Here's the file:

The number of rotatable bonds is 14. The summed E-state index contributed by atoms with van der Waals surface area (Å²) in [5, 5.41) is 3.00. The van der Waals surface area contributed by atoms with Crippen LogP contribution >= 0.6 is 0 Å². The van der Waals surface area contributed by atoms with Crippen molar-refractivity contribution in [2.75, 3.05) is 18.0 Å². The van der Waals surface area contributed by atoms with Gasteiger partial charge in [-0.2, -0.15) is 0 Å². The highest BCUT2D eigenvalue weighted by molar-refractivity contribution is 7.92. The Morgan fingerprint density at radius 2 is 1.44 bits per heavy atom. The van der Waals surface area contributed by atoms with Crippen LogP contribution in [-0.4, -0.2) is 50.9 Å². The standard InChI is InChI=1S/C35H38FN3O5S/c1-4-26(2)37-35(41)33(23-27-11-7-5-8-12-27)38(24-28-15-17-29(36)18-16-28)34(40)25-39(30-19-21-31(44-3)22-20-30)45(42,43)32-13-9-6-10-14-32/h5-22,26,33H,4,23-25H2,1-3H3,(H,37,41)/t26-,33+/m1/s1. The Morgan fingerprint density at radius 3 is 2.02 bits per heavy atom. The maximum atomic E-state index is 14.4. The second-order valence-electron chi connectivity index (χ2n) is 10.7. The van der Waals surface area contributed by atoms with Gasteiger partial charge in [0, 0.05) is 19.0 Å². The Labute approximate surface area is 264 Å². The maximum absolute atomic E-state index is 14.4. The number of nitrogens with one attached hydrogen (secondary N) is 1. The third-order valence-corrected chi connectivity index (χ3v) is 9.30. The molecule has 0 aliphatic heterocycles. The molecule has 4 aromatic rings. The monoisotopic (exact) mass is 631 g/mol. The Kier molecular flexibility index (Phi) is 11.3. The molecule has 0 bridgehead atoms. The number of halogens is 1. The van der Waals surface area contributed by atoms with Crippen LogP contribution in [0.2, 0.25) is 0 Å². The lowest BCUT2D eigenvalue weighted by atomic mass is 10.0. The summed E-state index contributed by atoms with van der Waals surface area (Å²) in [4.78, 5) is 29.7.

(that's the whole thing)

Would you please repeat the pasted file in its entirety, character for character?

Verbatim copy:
The number of rotatable bonds is 14. The summed E-state index contributed by atoms with van der Waals surface area (Å²) in [5, 5.41) is 3.00. The van der Waals surface area contributed by atoms with Crippen LogP contribution >= 0.6 is 0 Å². The van der Waals surface area contributed by atoms with Crippen molar-refractivity contribution in [2.75, 3.05) is 18.0 Å². The van der Waals surface area contributed by atoms with Gasteiger partial charge in [-0.2, -0.15) is 0 Å². The highest BCUT2D eigenvalue weighted by molar-refractivity contribution is 7.92. The Morgan fingerprint density at radius 2 is 1.44 bits per heavy atom. The van der Waals surface area contributed by atoms with Crippen LogP contribution in [-0.4, -0.2) is 50.9 Å². The standard InChI is InChI=1S/C35H38FN3O5S/c1-4-26(2)37-35(41)33(23-27-11-7-5-8-12-27)38(24-28-15-17-29(36)18-16-28)34(40)25-39(30-19-21-31(44-3)22-20-30)45(42,43)32-13-9-6-10-14-32/h5-22,26,33H,4,23-25H2,1-3H3,(H,37,41)/t26-,33+/m1/s1. The Morgan fingerprint density at radius 3 is 2.02 bits per heavy atom. The maximum atomic E-state index is 14.4. The second-order valence-electron chi connectivity index (χ2n) is 10.7. The van der Waals surface area contributed by atoms with Gasteiger partial charge in [0, 0.05) is 19.0 Å². The Labute approximate surface area is 264 Å². The maximum absolute atomic E-state index is 14.4. The number of nitrogens with one attached hydrogen (secondary N) is 1. The third-order valence-corrected chi connectivity index (χ3v) is 9.30. The molecule has 0 aliphatic heterocycles. The molecule has 4 aromatic rings. The monoisotopic (exact) mass is 631 g/mol. The Kier molecular flexibility index (Phi) is 11.3. The molecule has 0 bridgehead atoms. The number of halogens is 1. The van der Waals surface area contributed by atoms with Crippen LogP contribution in [0.2, 0.25) is 0 Å². The lowest BCUT2D eigenvalue weighted by atomic mass is 10.0. The summed E-state index contributed by atoms with van der Waals surface area (Å²) in [4.78, 5) is 29.7.